The harsh reality of South Africa's ongoing sewage crisis and its undeniable link to drinking water quality
Durban, KZN, SA (09 October 2023) – South Africa's sewage crisis has dire consequences for public health, waterways, and ecosystems. Outdated and poorly maintained wastewater infrastructure due to insufficient investment is one factor that results in poor waste management. The strain of rapid urbanisation with inadequate sanitation facilities in informal settlements and the exacerbating impact of climate change through increased rainfall events are also factors that contribute to poor waste management. Despite these challenges, there is room for optimism. Collaborative efforts between government and the private sector have the potential to address this dire situation, bringing forward practical, affordable solutions that hold the promise of a cleaner, healthier future for all communities.
A public health crisis: deadly waterborne diseases South Africa's persistent sewage crisis recently sparked a new cholera outbreak, primarily stemming from dysfunctional municipal sewage systems. Over 90% of the nation's 824 treatment plants discharge untreated or partially treated sewage into our limited water resources. As of June 2023, the Department of Health had documented 1045 suspected cholera cases across 5 provinces, with 197 cases confirmed by laboratory testing, directly linked to compromised water supply.
This crisis disproportionately impacts both urban and rural regions, where access to clean water and sanitation remains a pressing concern. Impoverished communities often rely on highly polluted water sources contaminated by sewage from overwhelmed treatment plants, further straining water purification efforts to meet safety standards. Recognising the intrinsic connection between drinking water quality and wastewater treatment is crucial, necessitating immediate attention and resolution.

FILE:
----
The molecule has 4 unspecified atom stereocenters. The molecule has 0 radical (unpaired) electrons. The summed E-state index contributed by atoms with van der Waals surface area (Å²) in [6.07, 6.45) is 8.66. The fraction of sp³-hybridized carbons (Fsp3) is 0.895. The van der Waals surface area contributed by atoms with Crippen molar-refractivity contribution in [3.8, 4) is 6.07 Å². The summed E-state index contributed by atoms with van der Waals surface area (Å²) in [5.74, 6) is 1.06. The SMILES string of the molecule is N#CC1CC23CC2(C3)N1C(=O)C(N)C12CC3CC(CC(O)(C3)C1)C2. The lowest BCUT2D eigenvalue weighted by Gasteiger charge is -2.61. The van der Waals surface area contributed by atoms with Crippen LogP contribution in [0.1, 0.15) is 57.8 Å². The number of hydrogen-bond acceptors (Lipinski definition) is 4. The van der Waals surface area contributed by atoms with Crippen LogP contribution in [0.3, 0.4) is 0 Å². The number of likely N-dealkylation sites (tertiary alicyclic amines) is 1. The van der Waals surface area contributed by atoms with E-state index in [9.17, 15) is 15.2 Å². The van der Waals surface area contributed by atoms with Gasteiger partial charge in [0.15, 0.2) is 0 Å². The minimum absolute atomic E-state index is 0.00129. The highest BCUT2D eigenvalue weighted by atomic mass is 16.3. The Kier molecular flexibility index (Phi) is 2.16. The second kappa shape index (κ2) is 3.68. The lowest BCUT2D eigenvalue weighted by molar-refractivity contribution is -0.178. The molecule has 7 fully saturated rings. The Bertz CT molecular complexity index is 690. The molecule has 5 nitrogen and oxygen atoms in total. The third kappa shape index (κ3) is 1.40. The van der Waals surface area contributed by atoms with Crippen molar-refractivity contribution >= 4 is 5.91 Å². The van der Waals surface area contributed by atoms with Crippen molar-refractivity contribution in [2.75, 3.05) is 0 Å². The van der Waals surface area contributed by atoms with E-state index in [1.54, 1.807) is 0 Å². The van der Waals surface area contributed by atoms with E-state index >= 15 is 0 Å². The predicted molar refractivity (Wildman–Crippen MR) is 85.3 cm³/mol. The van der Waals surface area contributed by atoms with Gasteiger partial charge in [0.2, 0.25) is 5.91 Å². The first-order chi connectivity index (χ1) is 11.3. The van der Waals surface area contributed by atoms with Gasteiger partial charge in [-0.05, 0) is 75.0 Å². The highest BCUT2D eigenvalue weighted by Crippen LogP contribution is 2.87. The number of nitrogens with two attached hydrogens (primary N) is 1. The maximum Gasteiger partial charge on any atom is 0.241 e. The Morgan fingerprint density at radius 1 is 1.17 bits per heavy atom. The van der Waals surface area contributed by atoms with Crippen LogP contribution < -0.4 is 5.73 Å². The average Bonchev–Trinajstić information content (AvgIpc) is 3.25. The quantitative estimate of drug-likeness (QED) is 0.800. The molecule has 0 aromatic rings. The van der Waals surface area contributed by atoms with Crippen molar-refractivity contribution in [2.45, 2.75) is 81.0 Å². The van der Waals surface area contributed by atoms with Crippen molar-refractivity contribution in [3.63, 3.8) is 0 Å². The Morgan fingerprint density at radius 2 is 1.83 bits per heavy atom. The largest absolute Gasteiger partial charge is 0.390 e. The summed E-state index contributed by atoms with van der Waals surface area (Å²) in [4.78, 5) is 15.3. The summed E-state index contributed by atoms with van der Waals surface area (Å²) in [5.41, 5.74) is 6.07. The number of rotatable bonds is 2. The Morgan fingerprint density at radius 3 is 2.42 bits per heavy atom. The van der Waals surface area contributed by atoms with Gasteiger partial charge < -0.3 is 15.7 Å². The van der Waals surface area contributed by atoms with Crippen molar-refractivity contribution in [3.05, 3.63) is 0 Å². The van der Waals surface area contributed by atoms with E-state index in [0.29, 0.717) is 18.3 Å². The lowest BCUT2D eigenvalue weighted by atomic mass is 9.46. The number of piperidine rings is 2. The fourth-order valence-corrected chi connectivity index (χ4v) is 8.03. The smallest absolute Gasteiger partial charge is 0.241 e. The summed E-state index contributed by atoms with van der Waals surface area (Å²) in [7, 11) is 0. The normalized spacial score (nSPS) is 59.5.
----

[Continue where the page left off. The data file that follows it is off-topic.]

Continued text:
However, a significant challenge faced by South African communities is the prohibitive cost of implementing waterborne sanitation solutions everywhere. With over 4 million latrines and roughly 50 million people lacking adequate sanitation, conventional waterborne systems are neither viable nor cost-effective comprehensive solutions.
South Africa's water quality reports: red flags aplenty The Blue Drop Report 2023, released in June 2023, paints a concerning picture of South Africa's drinking water quality. While major cities maintain safe water, outlying areas face contamination and infrastructure challenges. Key statistics from the report reveal that the average Technical Site Assessment (TSA) score for water treatment systems is 69%, indicating partial functionality. About 15% of water supply systems are in poor or critical condition, with only 33% having Water Safety Plans, posing significant risks to water quality. Additionally, 50% of municipalities struggle with bad or poor microbiological water quality.
Wastewater and water wasting: two major risks The 2023 Green Drop Report assesses wastewater treatment systems, showing a decline with an average score of 50%. Regional disparities persist, with Eastern Cape and Limpopo scoring lowest, while the Western Cape and Gauteng lead. The No Drop Report examines water losses, revealing a decline in overall performance in 2023, with an average score of 65%, which means that one-third of supplied water is wasted before it reaches consumers.